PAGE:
LAS VEGAS -- The end of school year marks the beginning of trauma season. University Medical Center doctors say usually see a spike in accidents over the summer months.
Doctors at UMC's trauma center say they treat more young people during the summer months. The biggest emergencies usually involve swimming pools or cars.
One local family granted 8 News NOW permission into the Pediatric Intensive Care Unit. A family member was involved in a emergency two days earlier. Keah Davenport's 12-year-old daughter Aniya was hit by a car when she was riding her bike to school. Instead of spending her final school days with classmates, she is in the hospital.
"I remember hitting the car and being on the ground and I remember feeling the car going over my body," Aniya said. "I remember looking up and seeing the car driving away."
"To be so innocent and have to lay there and feel this vehicle run over her body and watch the vehicle drive away, it's like that makes me angry," Davenport said. "It could have been a lot worse, so I'm grateful.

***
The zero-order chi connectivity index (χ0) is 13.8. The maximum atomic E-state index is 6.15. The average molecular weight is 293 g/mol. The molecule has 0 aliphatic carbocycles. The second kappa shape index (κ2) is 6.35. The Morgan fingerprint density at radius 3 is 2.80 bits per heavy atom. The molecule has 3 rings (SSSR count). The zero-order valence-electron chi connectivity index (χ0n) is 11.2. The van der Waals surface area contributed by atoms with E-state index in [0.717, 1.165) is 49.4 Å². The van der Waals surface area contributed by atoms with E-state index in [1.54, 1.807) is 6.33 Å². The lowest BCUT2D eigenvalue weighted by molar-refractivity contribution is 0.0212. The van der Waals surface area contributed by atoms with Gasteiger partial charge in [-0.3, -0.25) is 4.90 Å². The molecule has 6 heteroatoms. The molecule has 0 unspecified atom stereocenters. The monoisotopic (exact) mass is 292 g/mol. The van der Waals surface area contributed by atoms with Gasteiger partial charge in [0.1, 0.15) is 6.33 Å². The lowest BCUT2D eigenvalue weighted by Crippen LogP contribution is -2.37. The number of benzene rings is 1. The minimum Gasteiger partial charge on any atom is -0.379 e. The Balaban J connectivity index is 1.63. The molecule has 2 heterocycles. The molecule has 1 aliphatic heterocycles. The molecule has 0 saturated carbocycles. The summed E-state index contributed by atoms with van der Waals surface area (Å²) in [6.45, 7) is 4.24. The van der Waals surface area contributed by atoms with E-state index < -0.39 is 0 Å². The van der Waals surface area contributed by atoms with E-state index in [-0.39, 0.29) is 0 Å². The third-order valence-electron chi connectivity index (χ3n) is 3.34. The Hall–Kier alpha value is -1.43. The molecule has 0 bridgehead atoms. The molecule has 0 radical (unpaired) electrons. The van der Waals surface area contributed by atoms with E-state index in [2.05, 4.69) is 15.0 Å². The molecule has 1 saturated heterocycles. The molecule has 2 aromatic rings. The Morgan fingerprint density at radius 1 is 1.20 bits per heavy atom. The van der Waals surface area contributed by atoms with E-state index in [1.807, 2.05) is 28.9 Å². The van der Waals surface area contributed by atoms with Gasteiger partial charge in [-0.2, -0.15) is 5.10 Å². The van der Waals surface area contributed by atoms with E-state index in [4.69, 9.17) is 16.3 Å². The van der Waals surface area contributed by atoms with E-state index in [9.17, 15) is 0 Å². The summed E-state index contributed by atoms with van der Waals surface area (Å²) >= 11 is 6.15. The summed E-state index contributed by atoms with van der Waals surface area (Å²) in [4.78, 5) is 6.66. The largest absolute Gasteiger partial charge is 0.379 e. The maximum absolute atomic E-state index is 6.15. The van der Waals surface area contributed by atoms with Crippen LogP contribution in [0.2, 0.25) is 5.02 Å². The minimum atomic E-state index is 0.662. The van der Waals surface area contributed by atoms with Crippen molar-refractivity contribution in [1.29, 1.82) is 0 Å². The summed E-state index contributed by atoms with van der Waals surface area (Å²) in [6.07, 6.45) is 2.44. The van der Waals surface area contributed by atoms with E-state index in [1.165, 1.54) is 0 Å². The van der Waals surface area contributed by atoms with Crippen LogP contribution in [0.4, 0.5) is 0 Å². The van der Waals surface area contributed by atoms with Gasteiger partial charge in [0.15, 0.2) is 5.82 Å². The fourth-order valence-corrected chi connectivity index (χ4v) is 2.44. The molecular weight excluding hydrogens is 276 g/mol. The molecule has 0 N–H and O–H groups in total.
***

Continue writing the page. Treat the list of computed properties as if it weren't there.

Aniya escaped with a broken elbow, a tear on her liver and some bruises.
Doctors say they expect to see more children as the school year ends and the weather warms up.
"We worry about traffic safety, we see the trauma, we see more drownings, we see more burns, sunburns, you may think it's a minor thing, but it's not," said Dr. Dale Carrison, UMC chief of staff.
He says car crashes are the most common emergency and often involved patients who were not wearing a seatbelt.
"I don't know how many times I've seen the person restrained walk away and the other person deceased," Dr. Carrison said. "Remind the children, be safe today, I want to see you home tonight."
Aniya is trying to erase the images of the car that could have claimed her life. Her mother has decided Aniya will get a ride to school instead of biking next year.
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